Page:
6. Find a Mentor

I did not believe in the mentoring mindset for many years. I thought there were better pathways than having a mentor, but there was a time I met a team sergeant, who had led me down the right path, teaching me new avenues for military education and understanding the schools and courses I needed for progression. He had also enlightened me to understand why certain things were necessary for the military, the why behind questioning leadership, healthy thought processes, utilizing doctrine, and evidence-based medicine. Overall, his mentoring has helped me improve my decision-making process.


Later on down the road, I had a First Sergeant who was my rock. He guided and mentored me and others he saw potential to be influential leaders. He gave us complex assignments, put us in tough situations, and challenged us in new ways we hadn't faced before to transform us into better leaders. He always listened and explained things effectively and clearly. He always understood our side; if anything, he taught us that presence is sometimes the most important thing you can provide to your subordinates, leaders, and peers. He was never too busy or in a lousy mood to engage you in healthy conversation. He always knew when something was wrong with you and always had a way of implementing empathy and sympathy in everyone he encountered. Unfortunately, sometimes these leaders aren't appreciated and understood until they're gone. Until we experience bad leadership or encounter leadership that doesn't live up to our expectations. Take these people and appreciate them. When they're gone, you can still carry on the lessons they pass with you when you are in a leadership position, understand right and wrong, and implement change appropriately.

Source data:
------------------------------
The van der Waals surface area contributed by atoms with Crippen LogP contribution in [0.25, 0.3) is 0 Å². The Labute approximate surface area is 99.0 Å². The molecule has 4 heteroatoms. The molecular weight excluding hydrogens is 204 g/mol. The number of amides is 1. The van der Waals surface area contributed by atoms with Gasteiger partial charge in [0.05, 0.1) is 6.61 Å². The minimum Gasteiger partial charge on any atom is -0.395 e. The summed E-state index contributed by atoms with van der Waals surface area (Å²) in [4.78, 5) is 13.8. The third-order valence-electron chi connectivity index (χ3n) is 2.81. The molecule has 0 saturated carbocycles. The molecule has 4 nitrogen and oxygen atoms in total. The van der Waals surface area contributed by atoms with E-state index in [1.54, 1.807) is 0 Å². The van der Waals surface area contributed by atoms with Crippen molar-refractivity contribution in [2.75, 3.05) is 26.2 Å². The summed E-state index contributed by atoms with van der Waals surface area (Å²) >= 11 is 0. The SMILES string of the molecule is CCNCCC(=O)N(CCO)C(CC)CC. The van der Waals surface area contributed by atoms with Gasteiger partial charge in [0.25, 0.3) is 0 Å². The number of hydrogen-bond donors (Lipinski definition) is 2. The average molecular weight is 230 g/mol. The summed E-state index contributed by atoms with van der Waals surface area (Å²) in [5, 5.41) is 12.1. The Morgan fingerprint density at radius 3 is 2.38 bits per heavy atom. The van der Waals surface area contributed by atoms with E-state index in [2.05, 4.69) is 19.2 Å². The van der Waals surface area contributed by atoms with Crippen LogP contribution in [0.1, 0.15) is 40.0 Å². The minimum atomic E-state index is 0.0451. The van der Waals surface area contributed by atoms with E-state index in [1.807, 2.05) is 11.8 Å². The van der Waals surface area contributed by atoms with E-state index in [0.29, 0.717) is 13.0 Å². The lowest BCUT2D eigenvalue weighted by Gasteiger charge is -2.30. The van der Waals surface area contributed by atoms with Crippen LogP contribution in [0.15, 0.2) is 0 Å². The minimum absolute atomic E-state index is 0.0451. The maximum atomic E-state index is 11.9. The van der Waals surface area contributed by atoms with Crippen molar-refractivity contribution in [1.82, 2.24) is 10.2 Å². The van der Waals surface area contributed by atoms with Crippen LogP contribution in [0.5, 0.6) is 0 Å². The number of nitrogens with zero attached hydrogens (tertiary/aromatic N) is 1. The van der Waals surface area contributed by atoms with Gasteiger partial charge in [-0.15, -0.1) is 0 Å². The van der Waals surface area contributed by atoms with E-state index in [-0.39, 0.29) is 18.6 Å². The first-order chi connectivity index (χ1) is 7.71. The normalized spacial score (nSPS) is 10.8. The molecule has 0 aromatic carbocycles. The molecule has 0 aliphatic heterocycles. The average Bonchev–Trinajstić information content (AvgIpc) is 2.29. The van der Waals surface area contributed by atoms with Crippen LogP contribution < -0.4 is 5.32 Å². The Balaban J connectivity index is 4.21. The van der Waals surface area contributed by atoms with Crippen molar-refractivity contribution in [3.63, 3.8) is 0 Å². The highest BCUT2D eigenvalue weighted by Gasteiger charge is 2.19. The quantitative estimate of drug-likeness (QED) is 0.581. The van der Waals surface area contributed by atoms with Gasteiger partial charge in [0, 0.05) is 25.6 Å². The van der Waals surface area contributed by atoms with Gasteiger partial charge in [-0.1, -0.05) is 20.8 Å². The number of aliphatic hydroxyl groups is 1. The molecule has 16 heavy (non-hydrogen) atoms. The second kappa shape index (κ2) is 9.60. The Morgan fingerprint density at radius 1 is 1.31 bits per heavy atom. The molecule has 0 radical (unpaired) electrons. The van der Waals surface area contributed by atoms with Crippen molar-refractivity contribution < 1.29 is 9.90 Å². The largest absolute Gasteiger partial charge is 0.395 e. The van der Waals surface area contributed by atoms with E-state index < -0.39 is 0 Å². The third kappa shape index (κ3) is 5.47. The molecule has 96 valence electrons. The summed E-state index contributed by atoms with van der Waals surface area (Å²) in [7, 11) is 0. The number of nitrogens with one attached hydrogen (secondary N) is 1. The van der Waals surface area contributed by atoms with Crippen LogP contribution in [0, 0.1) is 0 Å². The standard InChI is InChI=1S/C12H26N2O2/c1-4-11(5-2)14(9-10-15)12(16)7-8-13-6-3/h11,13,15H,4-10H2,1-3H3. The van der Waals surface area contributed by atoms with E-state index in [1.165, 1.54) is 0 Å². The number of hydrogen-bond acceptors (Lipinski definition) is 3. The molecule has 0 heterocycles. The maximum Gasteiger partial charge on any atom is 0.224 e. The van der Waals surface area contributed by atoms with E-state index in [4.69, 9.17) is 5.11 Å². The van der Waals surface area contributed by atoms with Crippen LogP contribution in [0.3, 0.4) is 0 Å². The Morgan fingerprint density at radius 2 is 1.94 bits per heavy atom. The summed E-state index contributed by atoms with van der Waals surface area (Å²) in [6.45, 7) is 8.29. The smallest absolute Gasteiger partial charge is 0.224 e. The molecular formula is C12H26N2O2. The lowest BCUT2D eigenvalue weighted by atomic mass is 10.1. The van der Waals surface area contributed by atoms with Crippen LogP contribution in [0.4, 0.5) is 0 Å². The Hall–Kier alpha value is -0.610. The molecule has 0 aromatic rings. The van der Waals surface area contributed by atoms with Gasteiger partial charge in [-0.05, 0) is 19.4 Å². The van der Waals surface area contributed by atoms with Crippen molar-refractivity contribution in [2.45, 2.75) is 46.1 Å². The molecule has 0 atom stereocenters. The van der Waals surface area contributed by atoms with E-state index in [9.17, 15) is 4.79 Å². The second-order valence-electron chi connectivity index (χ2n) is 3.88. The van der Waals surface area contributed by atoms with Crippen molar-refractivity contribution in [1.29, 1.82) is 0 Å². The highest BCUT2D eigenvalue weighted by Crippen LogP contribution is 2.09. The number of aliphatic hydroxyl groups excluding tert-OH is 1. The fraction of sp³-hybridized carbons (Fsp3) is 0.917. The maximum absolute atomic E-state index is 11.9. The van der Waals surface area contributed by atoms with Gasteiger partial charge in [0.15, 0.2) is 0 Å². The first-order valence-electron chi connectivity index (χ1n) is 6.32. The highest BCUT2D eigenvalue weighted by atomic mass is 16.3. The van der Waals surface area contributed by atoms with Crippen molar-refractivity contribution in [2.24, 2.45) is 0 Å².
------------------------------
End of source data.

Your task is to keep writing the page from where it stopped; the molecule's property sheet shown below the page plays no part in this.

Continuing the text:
7. Always be a student

Finally, the most powerful lesson you can learn is to be both a professional and a professional student, both of whom a lifelong learner. This lesson aligns closely with the previous observation of being adaptive, but being a lifelong learner stands out as a unique mindset that has served me well. I'm never afraid to admit when I'm wrong. When I'm with my subordinates or juniors, I openly admit I can learn things from them. I emulate their actions and discover new ways to accomplish tasks. Being a perpetual student is not a shared mindset within the military. Having been an instructor for some time, I still get the weird look from students when I review their procedures or hands-on activities to see what techniques I want to use and imitate.